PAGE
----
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Jan 23, 2013  |  Vote 0    0

Roncey’s filmmaker discovers the controversy surrounding milk

Bloor West Villager

Milk: it does the body good, right?

Or does it?

Claude Barnes’ feature documentary succinctly christened ‘Milk?’ delves into just this topic. A “passion project” for Montreal producer Sebastian Howard of Batchfilms Inc. and a “labour of love” for Roncesvalles Village resident and filmmaker Barnes of Keep it in the Family Productions Inc., Milk? is the story of an inquisitive man, who sets out to learn the facts about milk, but discovers the growing controversy surrounding the white drink.

Instead of answers, his journey leaves him with even more questions in the midst of opposing positions from doctors, scientists, nutritionists and experts.

Barnes admits he knew nothing of the liquid, except that it was his go-to in coffee and cereal.

“This documentary does not answer the question: Is milk bad or good for you, but it definitely starts the conversation. We show every side,” Barnes said in an interview with The Villager just days before his documentary was set to air on the CBC Documentary channel on Tuesday, Jan. 29. 8 p.m. ET.

The two-and-a-half year process to complete the documentary did sway Barnes away from cow’s milk. He chooses soy milk for his cereal and steers clear of it in his coffee now.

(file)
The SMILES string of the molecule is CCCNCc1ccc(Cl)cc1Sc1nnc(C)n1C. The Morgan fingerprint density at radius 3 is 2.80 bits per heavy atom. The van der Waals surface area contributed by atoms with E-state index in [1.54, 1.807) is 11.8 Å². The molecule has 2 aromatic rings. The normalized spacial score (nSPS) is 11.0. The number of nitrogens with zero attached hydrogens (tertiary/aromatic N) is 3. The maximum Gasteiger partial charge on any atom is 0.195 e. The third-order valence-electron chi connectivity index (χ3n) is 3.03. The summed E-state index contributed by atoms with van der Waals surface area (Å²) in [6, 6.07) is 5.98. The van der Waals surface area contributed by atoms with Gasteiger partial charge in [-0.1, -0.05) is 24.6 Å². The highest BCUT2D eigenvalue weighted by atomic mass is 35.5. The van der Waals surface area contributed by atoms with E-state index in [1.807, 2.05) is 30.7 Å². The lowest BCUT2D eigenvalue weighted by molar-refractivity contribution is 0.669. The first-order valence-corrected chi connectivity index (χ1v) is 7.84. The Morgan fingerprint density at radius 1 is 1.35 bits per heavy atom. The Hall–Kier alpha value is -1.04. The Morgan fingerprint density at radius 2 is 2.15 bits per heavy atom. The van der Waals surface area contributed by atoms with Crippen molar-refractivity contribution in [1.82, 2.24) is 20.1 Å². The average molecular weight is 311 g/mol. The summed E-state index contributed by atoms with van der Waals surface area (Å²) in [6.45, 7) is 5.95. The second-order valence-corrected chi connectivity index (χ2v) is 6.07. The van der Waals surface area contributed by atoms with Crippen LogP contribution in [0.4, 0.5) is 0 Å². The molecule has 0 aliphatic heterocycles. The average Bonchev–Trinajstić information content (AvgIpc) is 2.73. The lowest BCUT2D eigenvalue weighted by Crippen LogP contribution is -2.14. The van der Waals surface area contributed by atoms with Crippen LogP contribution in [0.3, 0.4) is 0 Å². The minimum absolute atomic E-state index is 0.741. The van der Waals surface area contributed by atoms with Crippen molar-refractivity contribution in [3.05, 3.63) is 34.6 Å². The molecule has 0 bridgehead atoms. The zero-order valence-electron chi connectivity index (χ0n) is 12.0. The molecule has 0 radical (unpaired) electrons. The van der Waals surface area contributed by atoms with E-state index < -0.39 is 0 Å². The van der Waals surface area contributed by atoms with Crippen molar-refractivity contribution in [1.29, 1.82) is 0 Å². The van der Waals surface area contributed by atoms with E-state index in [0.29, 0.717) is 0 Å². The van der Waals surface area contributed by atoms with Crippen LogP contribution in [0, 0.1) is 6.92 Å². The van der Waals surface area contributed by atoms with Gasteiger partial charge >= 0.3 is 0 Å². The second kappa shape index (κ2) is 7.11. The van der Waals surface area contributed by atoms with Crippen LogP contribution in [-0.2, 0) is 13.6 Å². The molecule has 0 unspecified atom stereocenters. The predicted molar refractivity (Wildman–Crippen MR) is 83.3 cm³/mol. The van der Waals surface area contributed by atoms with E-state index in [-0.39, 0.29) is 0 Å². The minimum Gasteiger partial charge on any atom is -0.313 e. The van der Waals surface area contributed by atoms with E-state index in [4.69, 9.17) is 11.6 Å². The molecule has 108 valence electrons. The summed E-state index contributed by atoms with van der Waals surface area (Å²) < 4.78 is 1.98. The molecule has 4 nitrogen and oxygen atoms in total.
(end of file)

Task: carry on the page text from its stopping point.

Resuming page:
“But, I’m not against dairy products because I’m a mouse. I eat cheese all the time,” he said. “Sebastian, he was brought up drinking big glasses of milk – it was his mom who tried to turn him off of milk.”

Barnes interviewed government officials, industry experts, biologists, anti-milk activists, raw milk advocates and an endearing milk-loving dairy farmer in his quest to enlighten and uncover lesser-known arguments about milk.

“It’s a fun watch,” said Barnes. “When Sebastian pitched (the idea) to me, I got it right away. (It’s a subject) that touches everybody.”

The documentary took the two throughout Ontario, Quebec and even to Wisconsin, which is a big milk state. It’s where farmers put cows on a pedestal to be milked.

“It looks like the cows are smiling,” said Barnes, who revealed he never anticipated he’d make a documentary about milk.

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